European Candidates See Opportunity on Extreme Edge
By Dan Bilefsky, The New York Times
11 May 2014
PARIS — The campaign advertisement in the Czech Republic begins with a snake slithering out of a red European Union flag and a montage of pictures of supposed threats to Czech identity, including a 500-euro note, an Israeli flag and a gathering of Orthodox Jews.
“The European Union is an evil which produces more evil — it is our duty to confront it,” the voice-over says. “Let’s kill the snake!”
The advertisement is the work of Adam B. Bartos, a 34-year-old Czech journalist who is running in May elections for the European Parliament. He is campaigning with an anti-Semitic appeal, and regularly updates a list of 220 prominent Jews he accuses of dominating Czech life. He has called for the country to leave the European Union, which he portrays as a malign “superstate” undermining Czech sovereignty.
The Czech public broadcaster refused to air the ad, which circulated on social media instead, a symbol of the increasing boldness of the far right in the country and across the region, fueled by dissatisfaction with the post-1989 political and economic order.
Parties outside the political mainstream are expected to win as many as a quarter of the 750 seats in the European Parliament in European elections that start on May 22, according to recent polls, as far-right leaders, from France to the Czech Republic, portray the European Union as a gateway for illegal immigrants, an emblem of unrestrained markets and a threat to national sovereignty. Marine Le Pen, the head of France’s far-right National Front, has said she expects her party and like-minded groups to get enough votes to give credibility to an ultraconservative movement that spans international borders.
But while groups in western Europe like the National Front and Britain’s United Kingdom Independence Party are trying to recast themselves as mainstream parties — Ms. Le Pen has sought in particular to distance herself from the anti-Semitism that was long a component of her party’s identity — some in Eastern and Central Europe see political opportunity in the extremes.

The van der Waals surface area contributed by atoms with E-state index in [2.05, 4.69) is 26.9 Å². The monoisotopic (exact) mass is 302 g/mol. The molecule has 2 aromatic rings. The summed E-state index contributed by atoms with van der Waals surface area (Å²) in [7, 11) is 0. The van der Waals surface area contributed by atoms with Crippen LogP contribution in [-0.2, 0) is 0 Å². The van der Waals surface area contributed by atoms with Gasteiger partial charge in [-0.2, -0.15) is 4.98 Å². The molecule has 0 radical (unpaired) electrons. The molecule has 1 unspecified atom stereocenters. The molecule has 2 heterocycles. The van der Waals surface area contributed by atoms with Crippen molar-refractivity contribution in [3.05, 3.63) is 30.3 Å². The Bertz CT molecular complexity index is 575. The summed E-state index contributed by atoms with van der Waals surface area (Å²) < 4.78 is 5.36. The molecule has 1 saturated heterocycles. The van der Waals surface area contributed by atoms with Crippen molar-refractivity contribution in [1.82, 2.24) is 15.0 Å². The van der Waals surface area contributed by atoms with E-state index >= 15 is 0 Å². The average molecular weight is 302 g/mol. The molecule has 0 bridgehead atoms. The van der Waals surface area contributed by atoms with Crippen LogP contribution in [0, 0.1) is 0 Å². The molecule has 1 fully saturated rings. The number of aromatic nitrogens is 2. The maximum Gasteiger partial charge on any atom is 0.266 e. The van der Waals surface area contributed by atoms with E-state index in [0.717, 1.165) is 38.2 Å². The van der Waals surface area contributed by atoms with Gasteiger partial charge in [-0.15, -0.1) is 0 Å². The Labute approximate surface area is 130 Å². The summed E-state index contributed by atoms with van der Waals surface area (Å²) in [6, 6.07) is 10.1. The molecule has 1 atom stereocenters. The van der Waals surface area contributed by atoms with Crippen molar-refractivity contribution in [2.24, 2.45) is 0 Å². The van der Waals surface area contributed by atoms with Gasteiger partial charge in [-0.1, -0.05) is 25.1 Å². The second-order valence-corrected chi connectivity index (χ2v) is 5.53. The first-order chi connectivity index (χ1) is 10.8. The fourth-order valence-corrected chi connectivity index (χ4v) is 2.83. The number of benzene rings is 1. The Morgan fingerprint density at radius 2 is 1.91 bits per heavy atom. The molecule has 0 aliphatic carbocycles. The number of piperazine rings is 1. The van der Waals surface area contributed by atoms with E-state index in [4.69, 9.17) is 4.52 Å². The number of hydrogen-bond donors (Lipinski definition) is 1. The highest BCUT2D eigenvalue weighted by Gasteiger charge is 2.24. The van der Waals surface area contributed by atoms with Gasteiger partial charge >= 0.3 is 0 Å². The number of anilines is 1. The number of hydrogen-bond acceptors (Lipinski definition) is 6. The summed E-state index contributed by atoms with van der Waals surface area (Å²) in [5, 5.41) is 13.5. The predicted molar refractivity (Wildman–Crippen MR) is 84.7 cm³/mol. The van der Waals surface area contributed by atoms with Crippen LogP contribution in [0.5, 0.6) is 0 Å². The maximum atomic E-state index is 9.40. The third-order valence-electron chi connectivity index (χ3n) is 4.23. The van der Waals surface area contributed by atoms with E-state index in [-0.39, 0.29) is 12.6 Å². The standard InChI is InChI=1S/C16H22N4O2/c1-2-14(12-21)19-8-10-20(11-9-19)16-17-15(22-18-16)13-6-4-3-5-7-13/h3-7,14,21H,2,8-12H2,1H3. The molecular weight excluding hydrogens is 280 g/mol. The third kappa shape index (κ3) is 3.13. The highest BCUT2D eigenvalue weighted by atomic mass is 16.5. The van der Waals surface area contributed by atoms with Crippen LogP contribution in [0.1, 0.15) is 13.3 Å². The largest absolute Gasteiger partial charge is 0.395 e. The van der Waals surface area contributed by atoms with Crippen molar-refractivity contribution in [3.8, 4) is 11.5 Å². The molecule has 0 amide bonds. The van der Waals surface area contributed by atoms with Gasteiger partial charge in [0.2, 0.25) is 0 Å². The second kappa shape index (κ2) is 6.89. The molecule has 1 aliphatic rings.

While still a marginal figure, Mr. Bartos has drawn particular concern among human rights groups because some of his previous work was praised by the conservative former Czech President Vaclav Klaus, who has since distanced himself from Mr. Bartos. Mr. Bartos’s campaign has also deeply alarmed the Czech Jewish community, for whom memories of World War II, when an estimated 80,000 Jews were rounded up and exterminated, still run deep.
“My parents and grandparents were once on a similar list, and some of them ended up in gas chambers,” said Milan Uhde, a 77-year-old playwright, former anti-communist dissident and government minister in the 1990s, who is No. 2 on the list.
Mr. Bartos said in an interview that he had previously admired Jews; he was one of several thousand people who blocked a march by a neo-Nazi group through Prague’s historic Jewish quarter in 2007. But he said his views had changed, amid concerns that “Zionists” exerted a strong hold over the country.
Levels of anti-Semitism in the Czech Republic remain very low compared with some other countries in the region, including Poland and Hungary, according to an annual report published last week by Prague’s Jewish community. But analysts said that the rise of the far right, and the baiting of minorities, was nevertheless gaining ground.
© 2014 The New York Times Company
Featured Image: “In the offending ad, a digitally animated snake slithers in front of a variety of images, including a Star of David, smiling rabbis, a vaccination, a €500 note and smoke pouring from New York’s Twin Towers,” according to The Economist. (iDNES.cz)
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